Again, if you are told that you are making someone uncomfortable, genuinely (and correctly) apologize and stop your behavior.
Bonus note: Just because you apologize does not automatically guarantee forgiveness. Don’t expect anything from your apology. Just offer it and go.
Now back to our deliberate RF.
I’ve seen a lot of stories lately about harassment and inappropriate behavior from unpublished writers, fans, or just assholes who want attention any way they can get it. Here’s another hint: attention-seeking behavior/whining is for babies. Babies can’t communicate in any other way than whining and crying for someone’s attention. It’s not their fault – they’re infants. It’s all they can do until they grow up. Anyone over the age of four can express themselves in a better manner than screaming and crying (many much younger than that but I’m being reasonable here), and most of them are able to understand the word “no,” even if they don’t like hearing it. They may throw a tantrum (because hi, they’re small and may lack coping/understanding/communication skills), but they understand they’re being denied something they want.
If you, an unpublished writer, make an ass out of yourself to an author, agent, editor, or just the Internet at large, it’s going to get around that you’re a douchebag/RF. The publishing/writing world is very small and people talk. There are blogs like this one you’re reading now that will address/call out stupidity amongst our kind. There’s Twitter and Facebook and other ways to get the word out that Someone Is Being An Asshole and They Should Be Avoided. The writing community has their own version of a BOLO, more or less, so think about that before you do anything.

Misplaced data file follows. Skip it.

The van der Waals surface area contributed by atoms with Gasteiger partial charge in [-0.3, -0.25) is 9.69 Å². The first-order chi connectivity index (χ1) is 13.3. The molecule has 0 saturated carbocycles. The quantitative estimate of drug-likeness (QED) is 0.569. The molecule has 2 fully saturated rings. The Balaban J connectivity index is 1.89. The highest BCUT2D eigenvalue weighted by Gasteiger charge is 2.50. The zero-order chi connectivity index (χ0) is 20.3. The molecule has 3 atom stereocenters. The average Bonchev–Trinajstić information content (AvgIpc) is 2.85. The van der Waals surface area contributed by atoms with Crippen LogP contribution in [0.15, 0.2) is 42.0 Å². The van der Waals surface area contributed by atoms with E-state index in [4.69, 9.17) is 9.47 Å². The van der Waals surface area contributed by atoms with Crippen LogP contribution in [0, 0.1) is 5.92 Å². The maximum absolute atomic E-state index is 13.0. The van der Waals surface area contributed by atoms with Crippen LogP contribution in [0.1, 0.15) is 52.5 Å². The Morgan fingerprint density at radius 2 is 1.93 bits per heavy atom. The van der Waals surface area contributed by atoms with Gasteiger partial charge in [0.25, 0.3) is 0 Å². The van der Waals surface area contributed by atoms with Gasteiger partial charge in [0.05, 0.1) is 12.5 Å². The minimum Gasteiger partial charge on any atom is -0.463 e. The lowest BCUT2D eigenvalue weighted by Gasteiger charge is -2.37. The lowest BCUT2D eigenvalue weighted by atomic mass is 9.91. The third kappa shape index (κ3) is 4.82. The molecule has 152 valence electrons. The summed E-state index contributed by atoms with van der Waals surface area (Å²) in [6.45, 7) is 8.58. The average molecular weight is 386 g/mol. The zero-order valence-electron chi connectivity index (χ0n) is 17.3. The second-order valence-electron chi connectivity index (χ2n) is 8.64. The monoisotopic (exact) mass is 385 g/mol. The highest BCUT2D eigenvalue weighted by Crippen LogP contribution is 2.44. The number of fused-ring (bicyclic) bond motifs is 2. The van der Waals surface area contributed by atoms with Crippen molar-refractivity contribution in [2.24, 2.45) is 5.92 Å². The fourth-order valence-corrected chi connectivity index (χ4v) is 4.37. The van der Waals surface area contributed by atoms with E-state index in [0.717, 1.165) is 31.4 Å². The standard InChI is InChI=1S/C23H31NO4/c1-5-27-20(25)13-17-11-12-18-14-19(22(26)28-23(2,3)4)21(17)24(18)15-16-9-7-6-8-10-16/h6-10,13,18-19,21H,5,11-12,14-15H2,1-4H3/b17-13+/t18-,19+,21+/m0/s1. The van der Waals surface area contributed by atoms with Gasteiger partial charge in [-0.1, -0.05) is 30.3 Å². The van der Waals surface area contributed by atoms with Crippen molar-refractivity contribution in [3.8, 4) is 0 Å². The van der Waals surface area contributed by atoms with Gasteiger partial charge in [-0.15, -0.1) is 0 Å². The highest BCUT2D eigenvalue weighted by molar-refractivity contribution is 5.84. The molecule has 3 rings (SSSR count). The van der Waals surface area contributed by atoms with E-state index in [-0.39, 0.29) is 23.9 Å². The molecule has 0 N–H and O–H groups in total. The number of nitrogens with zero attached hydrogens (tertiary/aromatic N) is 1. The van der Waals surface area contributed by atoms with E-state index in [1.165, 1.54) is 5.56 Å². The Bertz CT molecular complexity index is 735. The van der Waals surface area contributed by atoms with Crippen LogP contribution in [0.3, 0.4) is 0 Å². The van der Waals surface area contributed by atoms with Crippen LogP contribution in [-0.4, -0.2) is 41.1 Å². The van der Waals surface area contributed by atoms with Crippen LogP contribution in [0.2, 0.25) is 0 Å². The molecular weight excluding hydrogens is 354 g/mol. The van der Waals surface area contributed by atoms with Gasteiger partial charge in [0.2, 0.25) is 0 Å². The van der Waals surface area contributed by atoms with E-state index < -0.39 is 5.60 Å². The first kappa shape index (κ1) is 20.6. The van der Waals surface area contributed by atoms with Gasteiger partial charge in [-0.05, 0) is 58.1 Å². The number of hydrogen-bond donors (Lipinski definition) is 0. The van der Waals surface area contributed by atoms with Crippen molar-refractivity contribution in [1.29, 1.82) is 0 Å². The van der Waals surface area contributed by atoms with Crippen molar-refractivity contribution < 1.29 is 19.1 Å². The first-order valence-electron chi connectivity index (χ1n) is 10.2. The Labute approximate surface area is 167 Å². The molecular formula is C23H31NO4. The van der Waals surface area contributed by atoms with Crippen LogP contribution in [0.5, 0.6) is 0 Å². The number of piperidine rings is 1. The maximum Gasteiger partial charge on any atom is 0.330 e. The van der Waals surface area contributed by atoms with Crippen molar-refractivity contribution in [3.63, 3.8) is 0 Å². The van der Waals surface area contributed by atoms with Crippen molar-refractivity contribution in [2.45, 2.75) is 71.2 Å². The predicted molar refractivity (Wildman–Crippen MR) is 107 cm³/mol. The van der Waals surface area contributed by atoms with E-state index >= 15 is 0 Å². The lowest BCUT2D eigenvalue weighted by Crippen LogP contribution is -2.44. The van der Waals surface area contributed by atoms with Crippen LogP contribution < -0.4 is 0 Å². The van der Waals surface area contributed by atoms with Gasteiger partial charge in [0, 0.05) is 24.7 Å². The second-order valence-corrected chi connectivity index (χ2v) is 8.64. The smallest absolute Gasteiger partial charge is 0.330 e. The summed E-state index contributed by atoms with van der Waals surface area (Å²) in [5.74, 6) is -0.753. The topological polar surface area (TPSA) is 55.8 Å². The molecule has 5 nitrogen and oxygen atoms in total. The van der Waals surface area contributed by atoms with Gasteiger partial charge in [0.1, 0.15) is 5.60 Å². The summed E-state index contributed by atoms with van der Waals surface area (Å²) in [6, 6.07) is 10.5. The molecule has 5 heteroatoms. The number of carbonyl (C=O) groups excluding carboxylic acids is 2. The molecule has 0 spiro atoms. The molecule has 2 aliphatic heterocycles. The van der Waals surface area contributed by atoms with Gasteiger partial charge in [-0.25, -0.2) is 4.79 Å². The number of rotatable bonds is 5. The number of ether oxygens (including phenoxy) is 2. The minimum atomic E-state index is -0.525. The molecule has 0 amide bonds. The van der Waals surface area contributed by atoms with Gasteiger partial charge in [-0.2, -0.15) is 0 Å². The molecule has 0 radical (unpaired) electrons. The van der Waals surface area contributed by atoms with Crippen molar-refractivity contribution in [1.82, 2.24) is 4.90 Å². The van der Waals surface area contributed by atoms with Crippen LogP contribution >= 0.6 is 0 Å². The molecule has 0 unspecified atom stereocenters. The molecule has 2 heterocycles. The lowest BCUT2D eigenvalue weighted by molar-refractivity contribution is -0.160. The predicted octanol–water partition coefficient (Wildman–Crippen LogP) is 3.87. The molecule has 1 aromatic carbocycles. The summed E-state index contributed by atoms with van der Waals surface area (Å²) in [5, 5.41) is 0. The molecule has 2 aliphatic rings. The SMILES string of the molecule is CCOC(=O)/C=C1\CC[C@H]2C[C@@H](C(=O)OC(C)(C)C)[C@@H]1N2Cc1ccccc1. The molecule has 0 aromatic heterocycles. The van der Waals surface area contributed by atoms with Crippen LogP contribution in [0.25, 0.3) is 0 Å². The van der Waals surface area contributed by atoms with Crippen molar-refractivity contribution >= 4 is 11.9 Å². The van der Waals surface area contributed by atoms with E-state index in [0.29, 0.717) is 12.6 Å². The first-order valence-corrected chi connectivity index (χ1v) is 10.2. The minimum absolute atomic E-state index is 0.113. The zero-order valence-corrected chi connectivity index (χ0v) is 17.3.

Now remember when I said above that I’d get back to the part where you sometimes have to be a deliberate RF in order to get yourself heard? Yeah. I’m not talking about insisting an author read your manuscript because they’ve said no before and now they can’t without making a scene at their own signing. (Hint: this is still unacceptable rudeness.) What I’m talking about here is when you make that author cause a scene. That’s right. Your Rude Fucketry has earned a rebuttal of Rude Fucketry from your target. (That’s right…target. Think about that. You might not consider them a target, because that sounds horrible, but that’s what you’re doing when you’re foisting unwanted, unwelcome, or unsolicited attention on someone – they’re the target of your behavior.)
You see, I am the author who will make a scene at her own signing if someone is being a RF. Potential embarrassment will not keep me from turning your asshatery back where it came from – on you. Sometimes, I have to be the Rude Fucker. Sometimes I have to write the Strongly Worded Letter to tell you that you’re being a RF and need to back the hell off. (The fact that doing so fills me with an evil glee is not the point here.)
So you might think me (or another author, or an agent, or an editor, or a barista, or waitstaff, or whomever) bitchy or rude or unpleasant for telling you “no” for whatever reason, but that’s your problem, not ours. Before you get pissy over a reaction to your behavior, maybe look to why they got pissed in the first place. It is very likely that you are the problem.